Il Divo hit the high notes in Dubai

We catch up with Il Divo's Urs Buhler ahead of the classical-pop group's Dubai performance on Friday.

Il Divo were formed by Simon Cowell in 2003 as a group with classically trained voices to perform pop music. Courtesy Sony Music Middle East
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From revolutionary to a diluting of classical music, Il Divo have been called all sorts of names.

But one thing is for sure: with 26 million album sales and sell-out world tours, the pop-opera quartet are one of the most successful classical crossover acts since the Italian tenor Andrea Bocelli.

The group are bringing their lush melodies to the UAE on Friday with a performance at the Dubai World Trade Centre.

Il Divo's Swiss tenor Urs Bühler sees the irony in the group being compared with Bocelli.

Recalling his time as an aspiring singer at what was then the Sweelinck Conservatorium in Amsterdam, Bühler says the European classical music community greeted the Italian's mid-1990s rise with some derision.

"He was very successful and, you know, no one expected it," he says. "I remember we were all very snobbish about it, we were just students."

But the British music mogul Simon Cowell had other ideas.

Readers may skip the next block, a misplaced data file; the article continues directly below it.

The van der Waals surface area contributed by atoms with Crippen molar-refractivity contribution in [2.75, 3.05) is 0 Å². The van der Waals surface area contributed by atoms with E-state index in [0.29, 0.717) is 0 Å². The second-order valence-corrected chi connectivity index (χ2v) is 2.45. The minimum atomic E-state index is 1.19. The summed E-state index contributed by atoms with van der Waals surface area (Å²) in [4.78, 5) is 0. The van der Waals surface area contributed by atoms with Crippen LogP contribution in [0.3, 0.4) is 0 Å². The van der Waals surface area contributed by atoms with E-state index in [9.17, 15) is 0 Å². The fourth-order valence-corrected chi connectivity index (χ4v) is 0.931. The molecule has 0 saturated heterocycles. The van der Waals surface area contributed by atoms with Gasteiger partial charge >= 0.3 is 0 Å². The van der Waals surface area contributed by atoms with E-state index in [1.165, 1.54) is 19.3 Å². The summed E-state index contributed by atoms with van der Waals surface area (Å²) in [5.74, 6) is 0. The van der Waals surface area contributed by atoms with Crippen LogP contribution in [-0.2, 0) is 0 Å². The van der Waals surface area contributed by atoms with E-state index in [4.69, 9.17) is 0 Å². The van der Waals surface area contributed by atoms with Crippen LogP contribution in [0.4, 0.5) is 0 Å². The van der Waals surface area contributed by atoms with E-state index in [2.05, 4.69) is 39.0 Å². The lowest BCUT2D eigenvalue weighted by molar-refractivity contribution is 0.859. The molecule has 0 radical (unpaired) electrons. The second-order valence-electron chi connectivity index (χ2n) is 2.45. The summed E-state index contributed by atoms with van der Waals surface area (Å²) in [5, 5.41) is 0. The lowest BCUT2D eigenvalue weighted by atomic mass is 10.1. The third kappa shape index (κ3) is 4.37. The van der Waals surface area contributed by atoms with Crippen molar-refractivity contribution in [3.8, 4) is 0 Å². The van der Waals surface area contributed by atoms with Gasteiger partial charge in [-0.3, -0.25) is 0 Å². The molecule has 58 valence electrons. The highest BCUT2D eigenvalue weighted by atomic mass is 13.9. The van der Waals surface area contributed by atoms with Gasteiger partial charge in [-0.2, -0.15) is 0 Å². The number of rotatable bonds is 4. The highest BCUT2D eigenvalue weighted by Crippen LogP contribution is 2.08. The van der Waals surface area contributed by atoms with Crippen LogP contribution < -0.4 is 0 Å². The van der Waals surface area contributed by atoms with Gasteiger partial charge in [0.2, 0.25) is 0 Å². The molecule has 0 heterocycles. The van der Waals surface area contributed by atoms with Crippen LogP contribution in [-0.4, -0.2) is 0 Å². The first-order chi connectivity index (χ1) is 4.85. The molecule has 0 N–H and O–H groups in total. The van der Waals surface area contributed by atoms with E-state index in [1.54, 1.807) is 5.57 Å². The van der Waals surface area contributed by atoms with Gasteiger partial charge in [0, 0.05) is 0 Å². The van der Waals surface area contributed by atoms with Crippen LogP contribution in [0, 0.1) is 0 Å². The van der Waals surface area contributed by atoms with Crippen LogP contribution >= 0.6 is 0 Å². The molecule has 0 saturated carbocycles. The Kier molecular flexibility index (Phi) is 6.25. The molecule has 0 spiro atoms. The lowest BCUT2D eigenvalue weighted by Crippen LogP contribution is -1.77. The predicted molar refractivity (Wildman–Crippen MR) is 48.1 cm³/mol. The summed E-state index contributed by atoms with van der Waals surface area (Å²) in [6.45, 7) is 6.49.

Inspired after listening to Bocelli and Sarah Brightman perform a duet of the Con te partirò , the man responsible for the boy bands One Direction and JLS envisioned a new formation of handsome southern European men singing pop music in an operatic style.

Working as a freelance singer at the time, Bühler didn't think twice about responding to Cowell's casting call in 2003.

While familiar with Cowell's abrasive television style, Bühler explains he wasn't too worried when meeting the producer in his London office, and describes the audition as a rather relaxed affair. "He told me he wasn't interested in classical music. What he wanted was a voice of that quality to sing the songs that he likes and these are pop songs," Buhler says. "I said I am happy to give it a shot if he paid me."

The two-year global scouting process (2001-03) resulted in Bühler joining the French pop singer Sébastien Izambard, the Spanish baritone Carlos Marín and the American David Miller.

With such a breadth of backgrounds the group were able to tackle a wide catalogue of classical and pop music in Spanish, Italian, English and French.

A stirring rendition of Regresa a Mi, a Spanish version of Tony Braxton's Unbreak My Heart on the Oprah Winfrey Show in 2005, heralded their arrival and Il Divo never looked back. Working with ruthless efficiency, the group released six big-selling albums in nearly as many years and have ticked all the boxes, with covers ranging from pop classics (Unchained Melody), Christmas carols (Silent Night) and a few originals (Mama).

However the lucrative earnings and a global following did not keep egos at bay; the early years found the Il Divo camp in turmoil. Bühler says the tensions were exacerbated when the record label forced them to display a fake solid front to maintain the fan base.